September 16th: Our First Field Day
Written By Dan Suthers September 17-18, 2004
Today was the first day of on-site data gathering, so the morning began with early boat launches. On this expedition, there are several major activities in a typical day involving at least three boats. Today the operations were as follows. (See the Participants list to find out who's on each of these teams.)
the 10 meter jet boat, supports the Rapid
Ecological Assessment (REA) teams, including Benthic and Fish teams.
The Benthic team studies bottom-dwelling life, including
corals, algae and invertebrates, while the fish team
studies fish and other swimming animals. Both of these
teams conduct their observations along the same transect
marked by a line along the bottom. An article
on REAs explains this further.
the 19' boat, supports the Towboard team.
Observations are conducted by two SCUBA divers on boards
towed by the boat. One diver controls a camera pointed
forwards to record fish, and the controls a camera pointing
down to record benthic habitat. The towboard team covers
longer transects than the REA teams, but in less detail.
For example, towboard data will indicate percent coverage
of alae and corals, while REA data includes identification
to the species level. An article
on Towed Diver Surveys explains their work further.
the 8 meter jet boat (pictured to left), supports the Oceanography team.
They study environmental variables that affect reef health,
such as temperature, radiation, and salinity. They deploy
sensors that gather data for over a year as well as some
that send data in real time via satellite. On this voyage,
their job is to retrieve and replace sensors that they
previously deployed. The sensors range from small devices
that are left underwater for a year and retrieved using
GPS and visual search by divers, to large surface buoys
that are moored to the bottom and retrieved by a ship's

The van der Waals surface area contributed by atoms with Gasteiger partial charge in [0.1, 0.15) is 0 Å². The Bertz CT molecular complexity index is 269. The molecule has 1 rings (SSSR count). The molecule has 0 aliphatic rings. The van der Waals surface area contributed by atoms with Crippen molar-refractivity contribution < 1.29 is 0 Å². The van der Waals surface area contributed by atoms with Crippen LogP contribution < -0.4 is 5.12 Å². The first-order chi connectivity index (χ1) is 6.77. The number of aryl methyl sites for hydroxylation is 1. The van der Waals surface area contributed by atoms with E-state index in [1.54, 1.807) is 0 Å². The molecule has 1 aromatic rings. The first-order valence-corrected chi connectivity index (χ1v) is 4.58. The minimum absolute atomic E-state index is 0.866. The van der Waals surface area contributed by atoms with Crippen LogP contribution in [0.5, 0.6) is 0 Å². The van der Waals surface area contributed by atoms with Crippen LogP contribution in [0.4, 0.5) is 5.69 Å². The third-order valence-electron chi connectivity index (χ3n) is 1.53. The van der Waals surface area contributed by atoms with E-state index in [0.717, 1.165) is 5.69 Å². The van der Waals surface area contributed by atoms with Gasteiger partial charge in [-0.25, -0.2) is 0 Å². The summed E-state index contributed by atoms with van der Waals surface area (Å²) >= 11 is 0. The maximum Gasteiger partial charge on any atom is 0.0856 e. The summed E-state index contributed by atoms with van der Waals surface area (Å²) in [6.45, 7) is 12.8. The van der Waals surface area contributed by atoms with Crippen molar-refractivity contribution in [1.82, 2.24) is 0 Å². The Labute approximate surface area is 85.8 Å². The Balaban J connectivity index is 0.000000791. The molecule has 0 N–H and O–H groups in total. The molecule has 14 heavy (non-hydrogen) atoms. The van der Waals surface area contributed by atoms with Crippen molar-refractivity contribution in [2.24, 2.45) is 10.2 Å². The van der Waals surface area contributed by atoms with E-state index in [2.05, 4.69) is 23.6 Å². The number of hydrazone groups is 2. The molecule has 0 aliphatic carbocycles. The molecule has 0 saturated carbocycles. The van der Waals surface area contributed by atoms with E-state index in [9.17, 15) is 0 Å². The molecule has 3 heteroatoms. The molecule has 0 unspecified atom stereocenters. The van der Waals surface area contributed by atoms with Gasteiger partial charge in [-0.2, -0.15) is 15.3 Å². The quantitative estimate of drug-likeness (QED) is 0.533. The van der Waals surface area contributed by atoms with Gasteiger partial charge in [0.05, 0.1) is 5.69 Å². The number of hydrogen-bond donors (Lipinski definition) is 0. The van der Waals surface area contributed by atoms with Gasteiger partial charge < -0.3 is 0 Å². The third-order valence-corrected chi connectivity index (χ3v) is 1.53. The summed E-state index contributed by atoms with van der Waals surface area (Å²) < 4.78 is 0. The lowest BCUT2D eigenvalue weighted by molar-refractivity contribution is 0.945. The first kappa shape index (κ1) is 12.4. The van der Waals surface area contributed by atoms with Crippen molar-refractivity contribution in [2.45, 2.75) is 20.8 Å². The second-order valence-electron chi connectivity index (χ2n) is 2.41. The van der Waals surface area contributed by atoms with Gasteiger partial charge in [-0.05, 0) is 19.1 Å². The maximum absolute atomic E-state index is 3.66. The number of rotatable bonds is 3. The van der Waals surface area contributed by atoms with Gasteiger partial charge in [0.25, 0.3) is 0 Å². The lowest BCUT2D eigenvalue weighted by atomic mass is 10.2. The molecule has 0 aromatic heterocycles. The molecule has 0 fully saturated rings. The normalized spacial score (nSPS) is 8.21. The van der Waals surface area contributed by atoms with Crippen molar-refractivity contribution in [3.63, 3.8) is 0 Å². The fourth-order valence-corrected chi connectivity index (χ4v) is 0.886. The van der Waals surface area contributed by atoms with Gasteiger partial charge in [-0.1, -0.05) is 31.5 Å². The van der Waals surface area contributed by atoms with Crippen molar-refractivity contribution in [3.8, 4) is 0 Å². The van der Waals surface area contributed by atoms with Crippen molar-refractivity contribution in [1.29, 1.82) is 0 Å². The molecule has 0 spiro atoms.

crane. Hence they are also known as the "Mooring
team." You can learn more about their
work in this
article on Reef Oceanography.
There is also one rescue boat, HI-4, and two Zodiacs (inflatable launches), HI-5 and HI-6 that are available if work must be done in multiple locations.
The Night Operations team is responsible for several types of data gathering that can be or must be done at night, usually by dropping sensors in the water and/or towing them. These include a Towed Optical Assessment Device (TOAD), for video recording of benthic habitat, and a Conductivity, Temperature and Depth (CTD) sensor, for obtaining deep water profiles. (Conductivity is an indicator of salinity.)
Finally, there's the Outreach and Education team. David
Liittschwager and Susan Middleton are two well known wildlife photographers who are working on a book to document the beauty and variety of life in the NWHI so that the general public enjoy it and become aware of the need to protect this unique area. My role on this team is "science writer." My job is to learn about the science being undertaken on expeditions such as this one, present that science in a manner understandable to the general public, and (after the voyage) help teachers develop strategies for students' learning about the islands and their ecosystems.
For the education team, today was Tern Island day. See the related article about our visit.
See also these related NOWRAMP 2002 journal entries:
Real Science - the science behind the NOWRAMP Expeditions by Mark Heckman
Rapid Ecological Assessments by Mark Heckman